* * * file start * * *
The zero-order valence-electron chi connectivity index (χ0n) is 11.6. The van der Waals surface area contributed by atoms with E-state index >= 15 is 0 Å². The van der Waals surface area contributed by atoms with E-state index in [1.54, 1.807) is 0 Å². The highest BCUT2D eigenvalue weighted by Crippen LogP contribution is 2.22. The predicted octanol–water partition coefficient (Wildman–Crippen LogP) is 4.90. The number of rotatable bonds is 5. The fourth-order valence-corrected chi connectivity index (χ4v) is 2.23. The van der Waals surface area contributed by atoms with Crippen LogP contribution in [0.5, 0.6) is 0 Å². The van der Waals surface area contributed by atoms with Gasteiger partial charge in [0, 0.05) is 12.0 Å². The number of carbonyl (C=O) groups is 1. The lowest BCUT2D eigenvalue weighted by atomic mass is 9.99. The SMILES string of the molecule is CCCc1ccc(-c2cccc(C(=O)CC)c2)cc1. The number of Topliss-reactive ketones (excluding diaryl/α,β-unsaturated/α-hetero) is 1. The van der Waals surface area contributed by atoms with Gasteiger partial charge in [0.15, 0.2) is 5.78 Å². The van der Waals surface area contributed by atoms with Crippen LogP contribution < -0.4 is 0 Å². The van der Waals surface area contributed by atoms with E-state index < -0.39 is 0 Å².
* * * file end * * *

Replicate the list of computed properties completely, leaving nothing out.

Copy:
The zero-order valence-electron chi connectivity index (χ0n) is 11.6. The van der Waals surface area contributed by atoms with E-state index >= 15 is 0 Å². The van der Waals surface area contributed by atoms with E-state index in [1.54, 1.807) is 0 Å². The highest BCUT2D eigenvalue weighted by Crippen LogP contribution is 2.22. The predicted octanol–water partition coefficient (Wildman–Crippen LogP) is 4.90. The number of rotatable bonds is 5. The fourth-order valence-corrected chi connectivity index (χ4v) is 2.23. The van der Waals surface area contributed by atoms with Crippen LogP contribution in [0.5, 0.6) is 0 Å². The van der Waals surface area contributed by atoms with Gasteiger partial charge in [0, 0.05) is 12.0 Å². The number of carbonyl (C=O) groups is 1. The lowest BCUT2D eigenvalue weighted by atomic mass is 9.99. The SMILES string of the molecule is CCCc1ccc(-c2cccc(C(=O)CC)c2)cc1. The number of Topliss-reactive ketones (excluding diaryl/α,β-unsaturated/α-hetero) is 1. The van der Waals surface area contributed by atoms with Gasteiger partial charge in [0.15, 0.2) is 5.78 Å². The van der Waals surface area contributed by atoms with Crippen LogP contribution < -0.4 is 0 Å². The van der Waals surface area contributed by atoms with E-state index < -0.39 is 0 Å².